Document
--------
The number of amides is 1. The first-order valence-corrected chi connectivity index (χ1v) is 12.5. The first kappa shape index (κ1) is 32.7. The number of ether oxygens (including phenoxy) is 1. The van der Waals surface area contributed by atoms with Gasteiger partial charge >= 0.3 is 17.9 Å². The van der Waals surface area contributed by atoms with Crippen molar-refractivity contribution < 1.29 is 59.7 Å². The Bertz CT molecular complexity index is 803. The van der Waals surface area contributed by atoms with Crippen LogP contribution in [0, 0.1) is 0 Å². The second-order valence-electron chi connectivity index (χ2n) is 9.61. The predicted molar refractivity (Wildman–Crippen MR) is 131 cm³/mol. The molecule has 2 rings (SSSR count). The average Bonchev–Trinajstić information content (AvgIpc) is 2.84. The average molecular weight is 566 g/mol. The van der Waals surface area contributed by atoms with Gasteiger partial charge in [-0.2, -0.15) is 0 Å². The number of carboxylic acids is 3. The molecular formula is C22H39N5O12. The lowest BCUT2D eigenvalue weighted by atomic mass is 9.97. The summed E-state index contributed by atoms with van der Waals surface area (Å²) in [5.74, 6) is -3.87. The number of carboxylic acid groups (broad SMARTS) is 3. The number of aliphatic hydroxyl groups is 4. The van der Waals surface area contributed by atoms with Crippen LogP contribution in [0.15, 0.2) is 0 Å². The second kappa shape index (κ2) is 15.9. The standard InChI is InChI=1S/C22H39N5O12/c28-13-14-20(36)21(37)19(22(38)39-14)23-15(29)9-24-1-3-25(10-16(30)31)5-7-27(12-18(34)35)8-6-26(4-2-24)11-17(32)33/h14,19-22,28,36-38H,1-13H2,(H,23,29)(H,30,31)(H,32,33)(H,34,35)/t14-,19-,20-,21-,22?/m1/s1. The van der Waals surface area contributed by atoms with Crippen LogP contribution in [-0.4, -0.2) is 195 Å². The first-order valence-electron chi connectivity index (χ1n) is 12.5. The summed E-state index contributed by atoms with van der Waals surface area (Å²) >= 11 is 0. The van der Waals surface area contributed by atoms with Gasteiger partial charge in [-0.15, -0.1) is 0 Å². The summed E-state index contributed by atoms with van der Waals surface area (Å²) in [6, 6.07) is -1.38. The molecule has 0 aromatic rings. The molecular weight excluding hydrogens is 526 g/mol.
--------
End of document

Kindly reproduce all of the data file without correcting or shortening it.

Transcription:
The number of amides is 1. The first-order valence-corrected chi connectivity index (χ1v) is 12.5. The first kappa shape index (κ1) is 32.7. The number of ether oxygens (including phenoxy) is 1. The van der Waals surface area contributed by atoms with Gasteiger partial charge >= 0.3 is 17.9 Å². The van der Waals surface area contributed by atoms with Crippen molar-refractivity contribution < 1.29 is 59.7 Å². The Bertz CT molecular complexity index is 803. The van der Waals surface area contributed by atoms with Crippen LogP contribution in [0, 0.1) is 0 Å². The second-order valence-electron chi connectivity index (χ2n) is 9.61. The predicted molar refractivity (Wildman–Crippen MR) is 131 cm³/mol. The molecule has 2 rings (SSSR count). The average Bonchev–Trinajstić information content (AvgIpc) is 2.84. The average molecular weight is 566 g/mol. The van der Waals surface area contributed by atoms with Gasteiger partial charge in [-0.2, -0.15) is 0 Å². The number of carboxylic acids is 3. The molecular formula is C22H39N5O12. The lowest BCUT2D eigenvalue weighted by atomic mass is 9.97. The summed E-state index contributed by atoms with van der Waals surface area (Å²) in [5.74, 6) is -3.87. The number of carboxylic acid groups (broad SMARTS) is 3. The number of aliphatic hydroxyl groups is 4. The van der Waals surface area contributed by atoms with Crippen LogP contribution in [0.15, 0.2) is 0 Å². The second kappa shape index (κ2) is 15.9. The standard InChI is InChI=1S/C22H39N5O12/c28-13-14-20(36)21(37)19(22(38)39-14)23-15(29)9-24-1-3-25(10-16(30)31)5-7-27(12-18(34)35)8-6-26(4-2-24)11-17(32)33/h14,19-22,28,36-38H,1-13H2,(H,23,29)(H,30,31)(H,32,33)(H,34,35)/t14-,19-,20-,21-,22?/m1/s1. The van der Waals surface area contributed by atoms with Crippen LogP contribution in [-0.4, -0.2) is 195 Å². The first-order valence-electron chi connectivity index (χ1n) is 12.5. The summed E-state index contributed by atoms with van der Waals surface area (Å²) >= 11 is 0. The van der Waals surface area contributed by atoms with Gasteiger partial charge in [-0.15, -0.1) is 0 Å². The summed E-state index contributed by atoms with van der Waals surface area (Å²) in [6, 6.07) is -1.38. The molecule has 0 aromatic rings. The molecular weight excluding hydrogens is 526 g/mol.